Miami-Dade County

Miami-Dade mayor wants to waive nearly half of Uber’s fines

The Uber app at work. The company’s drivers face $3 million in fines in Miami-Dade County.
The Uber app at work. The company’s drivers face $3 million in fines in Miami-Dade County.

Uber would pay 55 cents of every dollar in fines its drivers face in Miami-Dade County as part of Mayor Carlos Gimenez’s plan to legalize the popular ride-hailing service.

Gimenez is readying another battle over Uber as he presses Jean Monestime, chairman of the County Commission, to clear the way for commissioners to take up the mayor’s proposed law on taxis and app-based ride services like Uber. County regulators have been fining Uber’s freelance drivers since 2014 as the company opted to defy authorities while garnering customers and support in Miami-Dade.

Uber drivers owe about $3.2 million, and the Gimenez plan would waive $1.4 million of that — leaving about $1.8 million to pay, county officials said.

Forgiving Uber fines has already drawn criticism from Monestime, who questioned why a global company with a $50 billion valuation from investors should be allowed to withhold fees owed Miami-Dade.

“The mayor basically was publicly supporting Uber working within the county illegally,” Monestime said of Gimenez’s public endorsement of the company as a must for a modern city. “Now he wants to wipe out the fines. I don’t think that’s something you do for a $50 billion company.”

Alice Bravo, Gimenez’s transportation director, said reducing fines makes sense since Uber and its smaller competitor, Lyft, are trying to overturn the county’s enforcement actions in court. Legal costs, and the risk of losing the cases, make accepting a lower amount a reasonable option, she said.

“I wouldn’t call it forgiving,” Bravo said. “You’re talking about over 3,000 cases that would have to be tried separately.” A Gimenez spokesman also noted a 2011 amnesty ordinance adopted by Miami-Dade commissioners has forgiven about $22 million worth of fines and penalties for homeowners.

Broward County did not reduce any fines for Uber or Lyft when it recently agreed to change its taxi and limousine laws to allow the companies to operate legally, county spokeswoman Kimberly Maroe said. “The penalties/fines issued to Uber drivers have been paid,” Maroe wrote in an email Monday. “There never was a settlement for fines issued to drivers. If there is an outstanding fine per se, the county would follow through with the enforcement process.”

I wouldn’t call it forgiving.”

Alice Bravo, Transportation director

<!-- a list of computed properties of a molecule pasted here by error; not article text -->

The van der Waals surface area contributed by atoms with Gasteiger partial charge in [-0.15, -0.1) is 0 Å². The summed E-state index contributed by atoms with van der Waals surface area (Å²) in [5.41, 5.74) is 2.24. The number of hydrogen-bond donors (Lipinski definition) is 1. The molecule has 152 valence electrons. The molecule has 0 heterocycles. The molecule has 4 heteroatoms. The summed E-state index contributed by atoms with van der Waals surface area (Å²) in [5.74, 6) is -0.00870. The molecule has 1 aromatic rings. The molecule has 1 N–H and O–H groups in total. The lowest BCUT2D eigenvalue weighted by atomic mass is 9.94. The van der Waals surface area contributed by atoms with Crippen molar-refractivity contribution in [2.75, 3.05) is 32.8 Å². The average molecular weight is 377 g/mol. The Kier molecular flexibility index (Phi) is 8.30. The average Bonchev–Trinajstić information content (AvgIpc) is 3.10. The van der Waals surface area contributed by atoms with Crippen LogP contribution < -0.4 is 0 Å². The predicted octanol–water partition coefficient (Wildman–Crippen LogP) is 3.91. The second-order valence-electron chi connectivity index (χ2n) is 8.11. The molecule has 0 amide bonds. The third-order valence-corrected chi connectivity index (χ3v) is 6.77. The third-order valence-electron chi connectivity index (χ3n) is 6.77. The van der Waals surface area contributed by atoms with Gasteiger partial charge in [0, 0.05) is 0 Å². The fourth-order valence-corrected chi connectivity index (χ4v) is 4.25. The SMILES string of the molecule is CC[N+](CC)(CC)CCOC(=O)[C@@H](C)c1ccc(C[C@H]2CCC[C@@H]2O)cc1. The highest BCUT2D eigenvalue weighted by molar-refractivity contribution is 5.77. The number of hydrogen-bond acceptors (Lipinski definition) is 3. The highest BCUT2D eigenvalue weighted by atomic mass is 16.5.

As it ramped up operations in Miami-Dade, Uber told drivers it would pay fines incurred from county authorities. In an email sent to drivers on Nov. 4, 2014, Uber offered several tips to avoid detection by officers patrolling the airport, including to “keep your Uber phone off your windshield” and to ask passengers to sit in the front seat.

Commissioner Dennis Moss, a longtime Uber critic, said he’s against waiving fees for a company that opted to flout county regulations.

“They made a conscious decision to violate the rules,” Moss said, “and I think they need to pay the full ride.”

Uber and Lyft representatives were not available for comment Monday evening. Lyft drivers face about $144,000 in outstanding fines and would be subject to the same settlement provisions, Bravo said.

Both companies allow passengers to hail and pay for rides using cellphone apps, and rely on a pricing model that increases and lowers fares based on demand. The companies also use an unlimited number of freelance drivers, who drive their personal vehicles.

They made a conscious decision to violate the rules, and I think they need to pay the full ride.”

County Commissioner Dennis Moss

As a result, Uber and Lyft can’t operate under taxi rules, where fares are regulated, the vehicles must be yellow and equipped with meters and licenses to operate are capped.

Miami-Dade commissioners have resisted the kind of legal changes Uber and Lyft need to operate. Commissioners in Broward did too, and then Uber and Lyft cut off their services in the county. Furious passengers flooded commissioners with complaints, prompting passage of legislation that mostly delivered what the companies wanted in terms of regulations.

“The prospects for approval are very good because it’s obviously a service Miami-Dade residents and visitors have been using, and continue to use,” said Michael Hernández, Gimenez’s spokesman.

Moss, the county commissioner, said he doubted Miami-Dade would ultimately thwart Uber.

“I’m sure we’re going to work out something,” he said. “They’re here. They’re not going anywhere.”

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